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On 4/6/2017 at 5:46 PM, DonRocks said:

"Gangs of New York" may not be to everyone's taste, but there's no denying that it's an important, historical film, and one which I will remember for a long time. It's so long (2'45") that you *must* be dragged into its atmosphere if you're going to watch it, and you're unlikely to forget it for that reason alone. To show how out of touch I was with life during that time period, I've never even heard of "Chicago," which won the Best Picture Academy Award that year.

This film was not to my taste when I watched it 15 years ago. I remember it being quite violent, and not being able to watch much of it. Of course, I still look away when zombies are taken out on "The Walking Dead," so I might just be oversensitive. I did, however, enjoy "Pulp Fiction," and that was probably just as violent, if not more so. I appreciated the historical elements of "Gangs of New York,"even as I was averting my eyes from the screen.

As for "Chicago," it is a fun film that I thoroughly enjoyed, I was a Velma Kelly-inspired flapper for Halloween that year, and I enjoyed singing along to the soundtrack in the car with my then 8-year-old daughter.

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Prior to its release I looked forward to this film.  Along with the usual movie publicity there were fairly recently written histories about that period, place. and events. The movie drew from them.  What struck me was that the history had been "buried" so to speak.  Whether through deep deliberate efforts or not these events escaped our awareness.

As to the film it's been 15 years. My recollections are a bit vague.  Daniel Day-Lewis was terrific and memorable as an over the top personality and character.  He I recall vividly.  Scenery was fascinating, the fight scenes certainly contributed to the sense of epicness and damn that population lived in miserable squalor.  Overall while a challenging watch I appreciated it, if didn't love it.  Much of that has to do with the history.

On 4/6/2017 at 5:46 PM, DonRocks said:

Speaking of history, I find it both fascinating and timely that Abraham Lincoln's Conscription Act of 1863 - the first-ever mandatory draft for American men - could be circumvented either by paying $300, or by finding a suitable substitute (this is both in the film, but also occurred in real-life). Needless to say, this caused a great deal of civil unrest, as accusations were made that wealthier people could avoid the draft, whereas poorer people were stuck with it - the more things change, the more they stay the same.

Wikipedia describes "Gangs of New York" as an "epic period drama," and that it certainly is. Who would know that the New York City Draft Riots of 1863 were the largest civil and racial insurrection in American history, aside from the Civil War - I certainly didn't, and wouldn't have if I hadn't watched this film. For this reason alone, the film is worth watching -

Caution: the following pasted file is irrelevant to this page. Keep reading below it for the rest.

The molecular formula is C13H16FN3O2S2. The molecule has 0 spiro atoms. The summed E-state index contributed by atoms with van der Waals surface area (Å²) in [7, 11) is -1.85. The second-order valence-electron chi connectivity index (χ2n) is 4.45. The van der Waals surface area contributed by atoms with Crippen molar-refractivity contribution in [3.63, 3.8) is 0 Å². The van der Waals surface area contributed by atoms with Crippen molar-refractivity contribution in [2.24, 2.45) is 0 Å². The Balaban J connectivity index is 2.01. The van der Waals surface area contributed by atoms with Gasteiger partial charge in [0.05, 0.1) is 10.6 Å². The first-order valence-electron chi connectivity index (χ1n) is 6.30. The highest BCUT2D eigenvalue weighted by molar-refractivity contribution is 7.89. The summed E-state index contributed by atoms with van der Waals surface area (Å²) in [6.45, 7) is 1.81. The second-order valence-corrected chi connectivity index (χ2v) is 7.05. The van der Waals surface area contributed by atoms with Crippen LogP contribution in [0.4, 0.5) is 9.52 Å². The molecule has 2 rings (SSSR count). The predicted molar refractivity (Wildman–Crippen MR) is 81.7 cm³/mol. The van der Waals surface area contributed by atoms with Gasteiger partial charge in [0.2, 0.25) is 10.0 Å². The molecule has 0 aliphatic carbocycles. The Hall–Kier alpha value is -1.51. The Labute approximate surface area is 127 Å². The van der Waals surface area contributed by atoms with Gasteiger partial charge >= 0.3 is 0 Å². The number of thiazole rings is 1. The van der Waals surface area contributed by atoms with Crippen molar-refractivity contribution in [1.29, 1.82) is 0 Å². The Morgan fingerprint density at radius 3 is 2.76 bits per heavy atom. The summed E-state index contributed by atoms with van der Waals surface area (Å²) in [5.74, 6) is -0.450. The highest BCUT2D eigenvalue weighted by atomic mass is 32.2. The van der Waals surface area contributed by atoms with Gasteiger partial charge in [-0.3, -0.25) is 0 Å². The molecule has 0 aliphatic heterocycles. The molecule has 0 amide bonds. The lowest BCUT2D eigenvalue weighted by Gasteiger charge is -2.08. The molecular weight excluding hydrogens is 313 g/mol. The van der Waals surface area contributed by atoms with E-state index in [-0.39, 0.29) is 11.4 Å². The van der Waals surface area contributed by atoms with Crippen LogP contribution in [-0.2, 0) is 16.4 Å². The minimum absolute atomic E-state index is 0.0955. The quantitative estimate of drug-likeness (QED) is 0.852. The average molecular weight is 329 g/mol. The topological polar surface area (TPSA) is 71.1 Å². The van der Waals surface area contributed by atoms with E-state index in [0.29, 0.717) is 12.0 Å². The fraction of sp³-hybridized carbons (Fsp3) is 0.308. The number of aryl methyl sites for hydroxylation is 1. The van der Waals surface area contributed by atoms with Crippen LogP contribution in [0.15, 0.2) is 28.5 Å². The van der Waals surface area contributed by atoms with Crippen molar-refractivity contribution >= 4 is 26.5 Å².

"Who would know?"  It turns out virtually no one.  The events were carried in the news of the day.  Then there was some process most likely from "the powers at the top" to bury these events.

Makes sense. What nation wants its population to know that wide spread draft resistance and violent riots are a part of its real history. Who wants the public to know that a portion of the Union Army fresh off the significant battle at Gettysburg had to race up to NYC to put down an out of control insurrection.

Why this grabbed me was that fast forward a little more than 100 years later I was an active participant in the Anti Vietnam War movement as a then college kid and oh btw facing a draft once my college deferments ended. (Had no idea what I was going to do)

The way I was most active was in becoming a "very well educated and knowledgeable advocate against the war" then engaging in petition drives to get citizens to demand we end our involvement.  (It was the in the system non-violent kind of approach)

What astounded me in the run up news about Gangs of New York was the history of that draft resistance, the "players" (Irish immigrants) and the amazing level of violence.

in 1969/1970 nobody knew about this.  The historians and deep researched thought leaders that were educating the "movement foot soldiers" like me, didn't know about these events and never mentioned them.  It was buried history.

Fascinating!  "Who would know?" Evidently not us Americans.

For history, the drama, the scenes, I'd call it a worthwhile movie.